According to the invention disclosed herein, the radiation field, or irradiation zone, may be substantially coextensive with the total collection length of the path of effluent gases in the passageway. Such an embodiment is illustrated in the foregoing view of FIG. 2. The irradiation zone may be also extend for a substantial portion of such collection lengths defined by the path of the gases between the inlet and outlet, this embodiment being shown in the views of FIGS. 3 and 4. In any event, extended length is provided for both radiation and electrostatic fields to markedly increase the efficiency of the collection. Extending the length of the irradiation zone tends to assure desired levels of charging particulate pollutants so that it only remains for an effective length of an electrostatic field and collecting area to collect the charged particulates. Desired lengths of, say, 15-20 feet can be provided, or such lengths can be substantially shortened by adopting the folded conduit embodiment of FIG. 4. Such effective lengths should desirably extend from the irradiation zone to the passageway outlet, which is assumed to be proximate to the terminating portion of the electrostatic field.

The claims of the invention are now presented in terms which may be additionally understood by reference to the disclosure of the foregoing drawings and the language of the foregoing description.

Patent Citations
Cited PatentFiling datePublication dateApplicantTitle
US1232395 *Mar 24, 1917Jul 3, 1917Research CorpProcess of separating the constituents of liquids.
US1342651 *Jun 22, 1918Jun 8, 1920Research CorpApparatus for the electrical treatment of gases
US1650097 *Sep 9, 1925Nov 22, 1927Int Precipitation CoElectrical precipitator
US2142129 *Apr 19, 1937Jan 3, 1939Int Precipitation CoApparatus for electrical precipitation
US2275001 *Jul 16, 1940Mar 3, 1942Western Precipitation CorpApparatus for electrical precipitation
US2381455 *Oct 31, 1942Aug 7, 1945Jacob Carlyle WElectrical precipitation apparatus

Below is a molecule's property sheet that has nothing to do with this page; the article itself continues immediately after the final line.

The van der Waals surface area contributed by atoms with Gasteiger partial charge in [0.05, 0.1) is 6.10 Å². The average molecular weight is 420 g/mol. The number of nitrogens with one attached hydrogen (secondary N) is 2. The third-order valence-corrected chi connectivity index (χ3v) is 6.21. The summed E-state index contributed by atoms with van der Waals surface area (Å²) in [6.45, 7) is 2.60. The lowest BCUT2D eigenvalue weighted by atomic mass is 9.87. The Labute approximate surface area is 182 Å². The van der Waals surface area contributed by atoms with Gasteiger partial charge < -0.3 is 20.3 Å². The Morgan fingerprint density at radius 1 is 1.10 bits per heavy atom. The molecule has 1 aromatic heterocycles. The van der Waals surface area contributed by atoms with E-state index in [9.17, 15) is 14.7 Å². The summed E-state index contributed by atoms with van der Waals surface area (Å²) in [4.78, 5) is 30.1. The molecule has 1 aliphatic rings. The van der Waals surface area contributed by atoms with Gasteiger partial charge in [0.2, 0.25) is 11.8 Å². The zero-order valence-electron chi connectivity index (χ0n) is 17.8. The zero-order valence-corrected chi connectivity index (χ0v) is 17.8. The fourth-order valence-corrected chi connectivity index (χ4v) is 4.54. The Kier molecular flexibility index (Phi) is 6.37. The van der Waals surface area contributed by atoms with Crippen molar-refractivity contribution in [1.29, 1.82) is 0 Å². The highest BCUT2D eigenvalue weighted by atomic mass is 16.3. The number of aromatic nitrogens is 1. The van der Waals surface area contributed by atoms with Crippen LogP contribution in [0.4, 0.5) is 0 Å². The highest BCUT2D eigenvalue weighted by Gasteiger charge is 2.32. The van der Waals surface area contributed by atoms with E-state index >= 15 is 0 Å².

US2721941 *Oct 11, 1950Oct 25, 1955M & R Dietetic Lab IncMethod of sterilization
US2739283 *Feb 23, 1952Mar 20, 1956Nat Res CorpHigh-vacuum device
US2894846 *Mar 30, 1955Jul 14, 1959Gen ElectricMethods of and apparatus for preserving fresh foods
US2939006 *Jan 28, 1957May 31, 1960Messen Jaschin G AApparatus for electrically charging particles suspended in an air current by means of radioactive preparations
US2980202 *Jan 12, 1954Apr 18, 1961Meyer Fred JIrradiating apparatus
US2992927 *Dec 4, 1958Jul 18, 1961Gen ElectricProcess of stabilizing meat
US3093489 *Jul 28, 1961Jun 11, 1963Alexander Frank JPrevention of off-flavors in radiationsterilized beef
US3434840 *Aug 15, 1966Mar 25, 1969Gevaert Photo Prod NvPhotographic element comprising subbed polyester film support
US3482991 *Jan 13, 1966Dec 9, 1969Lipton Inc Thomas JProcess for preparing tea extracts
US3594275 *May 14, 1968Jul 20, 1971Neutron Products IncMethod for the production of cobalt-60 sources and elongated hollow coiled wire target therefor
US3767918 *Sep 21, 1970Oct 23, 1973Graybeal CMultiple pass fluid irradiator with sediment removal capability
AT136344B * Title not available
AT161306T * Title not available
AU155683A * Title not available
CH217221A * Title not available
CH299359A * Title not available
CH301258A * Title not available
CH306042A * Title not available
FR834510A * Title not available
FR887040A * Title not available
GB697918A * Title not available
GB701975A * Title not available
GB717705A * Title not available
GB842147A * Title not available
GB843782A * Title not available
GB848687A * Title not available
Non-Patent Citations
1 *"Irradiation of Food," Food Manufacture, Oct. 1954, p. 398.
2 *German Printed Application No. 1,040,379, KL. 61a 19/20, Inter. KLA 626, Printed 10-2-58, Inv. Ludger Funder (3 sheets dwg. 4 pp spec.).
3 *Safe Handling of Radioisotopes in Industrial Radiography, Picker X-Ray Corporation, White Plains, N.Y., 250-493, pp. 8-13, 15, 16, 18, 20, 21, 23-25 and 30.
4 *Schweigert, B. S., Niven, Jr., C. F., Doty, D. M., and Kraybill, H. R., Cold Sterilization of Meat Circular No. 10, Feb. 1954, issued by American Meat Institute Foundation, 939 East 57th St., Chicago, Ill., 10 pages, 426-240.
Referenced by
Citing PatentFiling datePublication dateApplicantTitle
US4574004 *Apr 5, 1984Mar 4, 1986Schmidt Ott AndreasMethod for charging particles suspended in gases
US4735633 *Jun 23, 1987Apr 5, 1988Chiu Kin Chung RMethod and system for vapor extraction from gases
US4750917 *Feb 2, 1986Jun 14, 1988Ebara Research Co. Ltd.Method of and apparatus for cleaning air by irradiation of ultraviolet rays
US5122752 *Aug 30, 1990Jun 16, 1992Hitachi, Ltd.Method of and apparatus for analyzing granular materials
US5410871 *Mar 29, 1993May 2, 1995Unlimited Technologies, Inc.Emission control device and method
U.S. Classification96/16
International ClassificationB03C3/38
Cooperative ClassificationB03C3/383
European ClassificationB03C3/38C